I'm trying to understand the sound produced by Air motion inside the respiratory system. If you have a long tube with a suction apparatus at one end , You turn on the apparatus and the air is sucked in. Now Sound waves are produced due to vibration of the molecules in the wall so that each molecule behaves like a harmonic oscillator and the whole is a system of coupled oscillators . I have some questions. If The air inside the tube is highly collaminated in its motion , That is it has zero component of velocity perpendicular to the axis , The there will not be any sound waves that are produced . If there is a very small inhomogeinity at the beginning then inside the tube will these inhomogenities be amplified ?
How does The Frequency and intensity depends on the velocity of air , The diameter of the tube and the degree of disturbance in the motion of air ?(I expect that sound will be a linear combination of waves with different frequencies , the more the turbulence , the more terms will be in the series expansion , The less diameter the more velocity and subsequently the bigger values of frequencies that appear in the series)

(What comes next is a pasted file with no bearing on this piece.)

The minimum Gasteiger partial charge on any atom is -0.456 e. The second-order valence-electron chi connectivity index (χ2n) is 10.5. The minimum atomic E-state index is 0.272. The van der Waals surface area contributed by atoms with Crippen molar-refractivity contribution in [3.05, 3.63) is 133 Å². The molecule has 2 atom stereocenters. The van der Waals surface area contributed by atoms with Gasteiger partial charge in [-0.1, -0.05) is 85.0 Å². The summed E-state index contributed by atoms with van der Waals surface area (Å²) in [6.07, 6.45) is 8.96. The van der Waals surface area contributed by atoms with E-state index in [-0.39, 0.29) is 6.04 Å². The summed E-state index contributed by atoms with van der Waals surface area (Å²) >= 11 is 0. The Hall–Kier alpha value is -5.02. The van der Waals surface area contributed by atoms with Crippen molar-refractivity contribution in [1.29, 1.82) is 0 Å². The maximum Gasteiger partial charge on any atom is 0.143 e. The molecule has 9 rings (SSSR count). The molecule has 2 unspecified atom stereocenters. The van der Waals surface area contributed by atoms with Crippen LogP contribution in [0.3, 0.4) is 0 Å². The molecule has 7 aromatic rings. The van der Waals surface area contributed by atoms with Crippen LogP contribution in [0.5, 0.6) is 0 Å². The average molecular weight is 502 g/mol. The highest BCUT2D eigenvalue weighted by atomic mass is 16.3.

Will sound waves emitted have the same frequency along the tube, that is the velocity of and kinetic energy of air increases as they move along the axis and subsequently the energy of sound will increase or may be the higher velocity the more turbulence that occurs and subsequently sound waves will be a linear combinations of many waves with different frequencies ?
Why is the sound produced from a cavity amplified and has low frequency?(I expect this is due to turbulence , but in this case why does turbulence amplify sound?, I think that the more turbulence , the more frequencies produced and when you add them together , the amplitudes will tend to vanish for some frequencies and increase for other frequencies , right? )
Lastly , What exactly is the pitch of the sound and how is it related to the frequency?